When one reads about a political conflict in the newspaper or a history book, it is often unclear how such an event affects the individuals living through them. What is the lasting impact on men, women and children generations after? Lines of Control: Partition as a Productive Space, the current exhibition covering two floors of the Johnson Museum, explores that very issue. Lines of Control features over 40 pieces: photographs, drawings, sculptures, installations and videos. All of these mediums explore the historical trend of creating borders between conflicted regions of the world.
Green Cardamom, a nonprofit arts organization based in London, originally conceived the idea for Lines of Control as an exploration of the borders created between India, Pakistan and Bangladesh in 1947. Works by Indian artists Zarina Hashmi, Rashid Rana and others from the region were showed in galleries in London and Karachi, but this is the first time that Lines of Control has come to the United States.
Ellen Avril, chief curator and curator of Asian art at the Johnson, explained that along with the new location for the show, the staff wanted Lines of Control to focus on other contested sites to further explore the theme of man-made borders. With that in mind, the Johnson has invited artists from many regions to create pieces and installations. The subjects of these pieces include many of the highly politicized and often war torn borders of both past and present history. The borders between Israel and Palestine, Ireland and Northern Ireland, North and South Korea and even the newly founded North and South Sudan are depicted.
Not only do the works raise questions about border disputes in far away places, but also one of the pieces, entitled “Fight for the Line,” was created by one of Cornell’s own professors, Jolene Rickard. “Fight for the Line” focuses on the sovereignty of indigenous people in the Ithaca area, a subject under-represented in the past. However, Rickard’s piece is just one example of how Lines of Control brought various members of the Cornell community together. Students from the College of Art, Architecture and Planning were called upon to put together installations and build models. Moreover, members of the Cornell Avant Garde Ensemble will perform an improvised show based on the works in the exhibition for later in the week.
In general, the tone of Lines of Control is solemn. Many of the pieces are extremely poignant and speak to the violence and upheaval caused by the creation of borders. One particularly effective example is a piece entitled, “The Red Castle and the Lawless Line,” by Palestinian artists Alessandro Petti, Sandi Hilal, Eyal Weizman, and Nicola Perugini. “The Red Castle and the Lawless Line” raises the question of the utility of the border line, which itself can become a third territory. Focusing on the Israeli-Palestinian border under the 1993 Oslo Treaty, the artists show the demarcation’s inconvenient nature. Drawn through the middle of buildings, towns and gardens, the border has caused more disturbances than it has solutions in the eyes of the artist.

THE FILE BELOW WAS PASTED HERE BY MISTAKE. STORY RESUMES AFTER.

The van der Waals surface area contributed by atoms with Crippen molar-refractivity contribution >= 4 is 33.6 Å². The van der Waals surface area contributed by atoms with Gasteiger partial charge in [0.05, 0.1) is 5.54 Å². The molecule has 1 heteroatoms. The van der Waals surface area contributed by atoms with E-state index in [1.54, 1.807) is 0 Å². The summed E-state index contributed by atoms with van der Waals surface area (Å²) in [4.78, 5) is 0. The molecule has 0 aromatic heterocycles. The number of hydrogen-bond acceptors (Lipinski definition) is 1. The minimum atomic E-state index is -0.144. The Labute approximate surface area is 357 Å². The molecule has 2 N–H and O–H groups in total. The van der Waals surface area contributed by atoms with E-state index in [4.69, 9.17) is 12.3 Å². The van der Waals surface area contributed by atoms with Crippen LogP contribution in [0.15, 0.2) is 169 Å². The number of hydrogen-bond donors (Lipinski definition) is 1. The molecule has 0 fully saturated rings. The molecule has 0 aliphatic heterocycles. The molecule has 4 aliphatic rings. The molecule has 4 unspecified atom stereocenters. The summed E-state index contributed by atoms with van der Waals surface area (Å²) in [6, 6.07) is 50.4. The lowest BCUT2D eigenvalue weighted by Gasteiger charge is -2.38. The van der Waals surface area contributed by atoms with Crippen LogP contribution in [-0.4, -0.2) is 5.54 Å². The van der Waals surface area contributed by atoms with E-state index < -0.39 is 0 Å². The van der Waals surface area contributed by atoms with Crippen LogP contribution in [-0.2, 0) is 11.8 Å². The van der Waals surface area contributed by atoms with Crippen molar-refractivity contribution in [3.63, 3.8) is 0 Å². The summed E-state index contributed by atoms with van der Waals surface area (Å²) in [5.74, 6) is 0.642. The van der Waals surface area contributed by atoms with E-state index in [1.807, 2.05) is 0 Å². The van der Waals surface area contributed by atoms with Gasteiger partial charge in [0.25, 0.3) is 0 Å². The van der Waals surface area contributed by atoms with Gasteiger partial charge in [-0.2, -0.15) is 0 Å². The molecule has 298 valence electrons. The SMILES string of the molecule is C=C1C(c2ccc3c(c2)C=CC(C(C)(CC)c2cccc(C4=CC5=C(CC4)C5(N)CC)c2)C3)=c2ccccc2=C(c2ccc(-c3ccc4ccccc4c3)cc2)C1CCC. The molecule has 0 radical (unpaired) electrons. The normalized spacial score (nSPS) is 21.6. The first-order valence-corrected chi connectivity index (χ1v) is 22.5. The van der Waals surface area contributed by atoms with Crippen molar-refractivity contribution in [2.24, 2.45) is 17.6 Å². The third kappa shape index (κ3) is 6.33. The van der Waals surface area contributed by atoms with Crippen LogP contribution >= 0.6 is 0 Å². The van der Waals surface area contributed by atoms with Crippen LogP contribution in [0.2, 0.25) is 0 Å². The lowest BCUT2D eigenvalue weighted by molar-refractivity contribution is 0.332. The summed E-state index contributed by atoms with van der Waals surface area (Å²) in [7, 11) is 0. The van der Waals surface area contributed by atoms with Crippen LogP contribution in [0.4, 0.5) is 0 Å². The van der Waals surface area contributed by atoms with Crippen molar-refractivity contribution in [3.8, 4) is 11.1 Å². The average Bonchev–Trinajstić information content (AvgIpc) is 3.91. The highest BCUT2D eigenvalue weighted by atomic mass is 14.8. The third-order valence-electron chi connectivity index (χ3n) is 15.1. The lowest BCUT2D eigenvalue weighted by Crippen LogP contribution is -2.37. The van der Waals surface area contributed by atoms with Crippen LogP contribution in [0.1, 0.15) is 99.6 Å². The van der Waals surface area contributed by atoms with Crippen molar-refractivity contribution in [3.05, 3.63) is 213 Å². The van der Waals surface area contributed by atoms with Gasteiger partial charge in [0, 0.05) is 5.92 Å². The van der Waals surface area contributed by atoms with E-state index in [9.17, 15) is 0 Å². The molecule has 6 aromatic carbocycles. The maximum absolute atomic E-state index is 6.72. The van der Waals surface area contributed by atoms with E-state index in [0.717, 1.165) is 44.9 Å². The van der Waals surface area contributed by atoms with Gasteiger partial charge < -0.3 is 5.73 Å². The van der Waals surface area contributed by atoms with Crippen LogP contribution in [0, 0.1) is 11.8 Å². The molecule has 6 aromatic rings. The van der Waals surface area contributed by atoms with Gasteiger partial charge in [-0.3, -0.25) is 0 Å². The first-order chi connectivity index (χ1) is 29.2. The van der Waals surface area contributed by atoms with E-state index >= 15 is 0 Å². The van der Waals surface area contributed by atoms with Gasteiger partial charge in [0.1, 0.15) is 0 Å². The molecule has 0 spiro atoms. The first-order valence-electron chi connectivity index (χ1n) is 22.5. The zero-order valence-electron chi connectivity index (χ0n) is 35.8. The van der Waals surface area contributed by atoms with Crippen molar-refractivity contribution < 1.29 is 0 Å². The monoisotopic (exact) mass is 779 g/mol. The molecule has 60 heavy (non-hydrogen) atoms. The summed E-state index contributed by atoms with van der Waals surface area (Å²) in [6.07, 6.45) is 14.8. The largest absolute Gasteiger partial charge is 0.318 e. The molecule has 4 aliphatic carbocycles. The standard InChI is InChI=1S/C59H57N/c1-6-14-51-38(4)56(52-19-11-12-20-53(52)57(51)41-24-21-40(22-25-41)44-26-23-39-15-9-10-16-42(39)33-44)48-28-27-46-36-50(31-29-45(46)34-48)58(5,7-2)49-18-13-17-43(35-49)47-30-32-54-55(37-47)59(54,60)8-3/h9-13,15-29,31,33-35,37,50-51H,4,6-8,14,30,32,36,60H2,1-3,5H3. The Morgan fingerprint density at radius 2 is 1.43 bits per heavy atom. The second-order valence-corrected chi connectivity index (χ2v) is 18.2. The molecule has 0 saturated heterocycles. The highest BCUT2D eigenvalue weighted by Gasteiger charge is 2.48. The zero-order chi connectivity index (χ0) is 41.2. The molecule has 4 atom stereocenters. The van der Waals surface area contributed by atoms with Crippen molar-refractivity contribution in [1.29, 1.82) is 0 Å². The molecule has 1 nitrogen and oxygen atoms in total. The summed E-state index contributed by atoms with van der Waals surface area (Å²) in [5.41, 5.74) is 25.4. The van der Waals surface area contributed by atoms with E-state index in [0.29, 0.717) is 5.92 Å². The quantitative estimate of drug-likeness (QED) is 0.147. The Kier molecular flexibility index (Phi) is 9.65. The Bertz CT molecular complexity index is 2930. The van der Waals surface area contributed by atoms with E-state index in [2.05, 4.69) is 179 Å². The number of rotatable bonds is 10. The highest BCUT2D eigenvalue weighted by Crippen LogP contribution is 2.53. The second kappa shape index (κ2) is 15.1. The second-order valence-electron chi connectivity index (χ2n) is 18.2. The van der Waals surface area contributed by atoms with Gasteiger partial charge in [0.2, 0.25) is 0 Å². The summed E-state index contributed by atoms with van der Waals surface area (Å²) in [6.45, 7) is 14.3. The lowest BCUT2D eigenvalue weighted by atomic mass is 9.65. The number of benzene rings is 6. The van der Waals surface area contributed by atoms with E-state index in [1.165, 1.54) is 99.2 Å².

There are a couple of pieces that use humor to their advantage, keeping Lines of Control from becoming overly depressing. The Young Hae Chang Heavy Industries work, “Cunnilingus in North Korea,” uses text from an imaginary speech by Kim Jong-il. Further, Iftikhar Dadi’s piece, “Muslims are meat-eaters, they prefer food containing salt. Hindus on the other hand prefer a sweet taste,” counteracts the impending morbid mood. Likewise, Emily Jacir’s “Sexy Semite” has a similar effect.
The main featured work in the show also causes viewers to chuckle. Rashid Rana’s “All Eyes Skyward During the Annual Parade” is one large photograph of the National Day Parade in Pakistan. The single work is a patchwork of smaller images from Bollywood movies, which are banned in Pakistan but extremely popular.
Not only are the pieces in Lines of Control thought-provoking, but also many of them are extremely beautiful. Several of them feature Urdu text and other calligraphic elements. Another, “Bloodlines,” by Nalini Malani and Iftikhar Dadi, is made entirely from sequins hand-sewn onto cloth. Both Malani and Dadi’s lives were shaped by the 1947 partition of India and Pakistan, and their work reflects their struggles of their families.
One of the wonderful things about Lines of Control is that each work features a description of the piece and biography of the artist, spanning single to several paragraphs. One can wander through the many spaces in the gallery, getting explanations of the works. Many of the works revolve around a specific historical figure or event, without context, the overall impact and meaning of the pieces would have been lost.
Most of the show is inspired by geography, history, architecture and individual stories, which means that there is something for everyone in Lines of Control. This exhibit is truly an interdisciplinary synthesis, using art of every kind to explore a universal theme. The expansion of the show to include works from locations outside of Southeast Asia brings home the idea that these are not isolated events. Similarly, the spotlight on the border conflicts in our much beloved town of Ithaca creates a lasting impact. In fact, the entire exhibit brings together all peoples of the world to unite around common experiences.
Original Author: Julia Moser